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Up to $5 million in funding will be provided through the partnership.
April 12, 2022
Burger King and Cargill announce a partnership with the National Fish and Wildlife Foundation (NFWF), the largest private conservation grant provider in the U.S., to support cattle ranchers committed to addressing climate change through regenerative agriculture practices in Colorado, Kansas, Nebraska, New Mexico, Oklahoma, and Texas. This five-year initiative with up to $5 million in funding, brings together two major beef brands dedicated to emissions reduction, reinforcing the important role beef and cattle play in helping the Great Plains thrive. The funding is expected to generate 1:1 matching contributions from NFWF, creating a total on-the-ground impact of up to $10 million.
Through this partnership, Burger King, Cargill and NFWF will bring financial and technical resources to ranching organizations in the Southern Great Plains to improve grassland management and reduce greenhouse gas emissions. The Southern Great Plains host a unique set of wildlife species that are specifically adapted to this grassland ecosystem, and many of these species are year-round residents that live on or migrate through ranching lands.
NFWF also awarded three grants made possible by Burger King and Cargill funding to ranchers in Kansas, New Mexico and Texas to support their efforts to plan and implement voluntary grassland management practices with consideration to the unique needs of their land.
"We, along with our research partner Working Lands Conservation, are thrilled by this amazing opportunity to support livestock producers in stewarding the Southern Great Plains," said Lesli Allison, Western Landowners Alliance executive director. "This project highlights the key role that ranchers and grazing animals play in maintaining grassland ecosystems, feeding our nation and sustaining the economic vitality of rural communities."
Rancher and project partner Bret Riley added, “Building good prairie chicken habitat builds good cow habitat. These are win-win management strategies that we are proud to work with agency and conservation partners on.”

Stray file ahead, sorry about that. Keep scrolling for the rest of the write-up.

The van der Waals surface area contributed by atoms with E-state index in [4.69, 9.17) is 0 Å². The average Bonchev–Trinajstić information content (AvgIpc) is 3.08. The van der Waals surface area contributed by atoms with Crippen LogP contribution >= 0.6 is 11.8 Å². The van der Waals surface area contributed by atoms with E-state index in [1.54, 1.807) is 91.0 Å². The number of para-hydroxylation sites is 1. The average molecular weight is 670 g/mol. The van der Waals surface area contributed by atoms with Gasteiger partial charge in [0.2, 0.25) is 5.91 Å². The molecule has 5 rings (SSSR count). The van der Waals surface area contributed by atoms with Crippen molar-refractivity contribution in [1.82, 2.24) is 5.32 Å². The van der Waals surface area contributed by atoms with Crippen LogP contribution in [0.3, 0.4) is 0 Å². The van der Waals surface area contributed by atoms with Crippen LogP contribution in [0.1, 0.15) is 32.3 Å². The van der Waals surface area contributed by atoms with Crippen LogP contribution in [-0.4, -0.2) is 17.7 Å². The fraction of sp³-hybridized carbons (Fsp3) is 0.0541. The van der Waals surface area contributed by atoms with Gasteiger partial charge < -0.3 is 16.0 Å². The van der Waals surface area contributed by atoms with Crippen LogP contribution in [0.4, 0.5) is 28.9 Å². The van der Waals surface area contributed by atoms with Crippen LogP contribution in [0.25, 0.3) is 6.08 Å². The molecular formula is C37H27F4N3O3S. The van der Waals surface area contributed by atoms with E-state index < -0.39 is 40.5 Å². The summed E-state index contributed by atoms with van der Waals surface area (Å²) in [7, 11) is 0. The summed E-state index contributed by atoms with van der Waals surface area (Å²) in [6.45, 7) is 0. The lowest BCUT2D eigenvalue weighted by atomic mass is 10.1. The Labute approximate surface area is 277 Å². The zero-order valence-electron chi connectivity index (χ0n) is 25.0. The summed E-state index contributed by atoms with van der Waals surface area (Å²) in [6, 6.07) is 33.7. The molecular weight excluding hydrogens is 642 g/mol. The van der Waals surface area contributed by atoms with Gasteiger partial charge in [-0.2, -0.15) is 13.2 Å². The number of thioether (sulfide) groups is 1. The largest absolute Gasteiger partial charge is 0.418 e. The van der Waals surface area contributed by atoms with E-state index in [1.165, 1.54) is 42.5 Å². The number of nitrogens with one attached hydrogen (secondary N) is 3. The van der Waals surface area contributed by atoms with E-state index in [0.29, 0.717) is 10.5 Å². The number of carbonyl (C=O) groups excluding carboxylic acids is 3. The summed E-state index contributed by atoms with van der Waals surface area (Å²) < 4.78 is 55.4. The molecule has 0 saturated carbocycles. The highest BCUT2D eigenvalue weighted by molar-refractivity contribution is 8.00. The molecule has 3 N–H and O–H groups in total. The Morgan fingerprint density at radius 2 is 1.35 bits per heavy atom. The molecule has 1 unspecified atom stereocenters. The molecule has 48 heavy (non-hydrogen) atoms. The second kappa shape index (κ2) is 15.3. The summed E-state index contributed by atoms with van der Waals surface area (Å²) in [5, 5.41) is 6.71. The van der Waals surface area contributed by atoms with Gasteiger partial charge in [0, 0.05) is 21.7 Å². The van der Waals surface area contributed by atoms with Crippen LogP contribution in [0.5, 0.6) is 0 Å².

With support from Burger King and Cargill, the sustainable grazing practices implemented by ranchers over the next five years will have far-reaching impact with the potential to sequester up to 360,000 metric tons of carbon dioxide equivalent (CO₂e) per year, the equivalent of removing 904 million miles driven or the energy to power 43,000 U.S. homes for one year.
“As one of the biggest buyers of beef in North America, partnering with Cargill and NFWF allows us to accelerate ambitious efforts to reduce greenhouse gas emissions in our beef supply chain and to make meaningful impacts important to our planet and Guests,” said Tom Curtis, president of Burger King. “Put simply — it’s the right thing for us to do. Beef can be a force for good, particularly when it comes to improved rangeland management as a mechanism for directly addressing climate change. We’re committed to creating a more resilient food system and collaborating as a team to advance noticeable change.”
Heather Tansey, vice president of Environmental Sustainability of Cargill, added, “It will take a multi-pronged approach to protect, regenerate and restore lands to mitigate climate impacts. As part of Cargill’s largest and most ambitious program on climate change, BeefUp Sustainability, we recognize that our farmers and ranchers across North America are already leading environmental stewardship practices and just need further incentives, tools and training to help scale these impactful practices.”
Cross-industry collaboration creates an opportunity for beef production to preserve and positively impact land and resources. Burger King, Cargill and NFWF are each committed to making beef production more sustainable and have already implemented similar sustainable agriculture programs across North America to optimize beef production that is healthy for customers, regenerative for land and profitable for farmers.
This Southern Great Plains initiative exemplifies the actions Burger King parent company Restaurant Brands International is taking to meet its Science Based Targets initiative approved goal to reduce Scope 3 emissions intensity by 50% per metric ton of food, as well as support achieving its overall goal of being net-zero emissions by 2050, compared to a 2019 baseline. Through projects like this and other actions, Restaurant Brands International expects to prevent an estimated 25.4 million metric tons of carbon dioxide equivalent (CO₂e) from being released into the atmosphere by 2030, as compared to a business as usual scenario. This is the equivalent of taking 5.5. million passenger cars off the road for an entire year.
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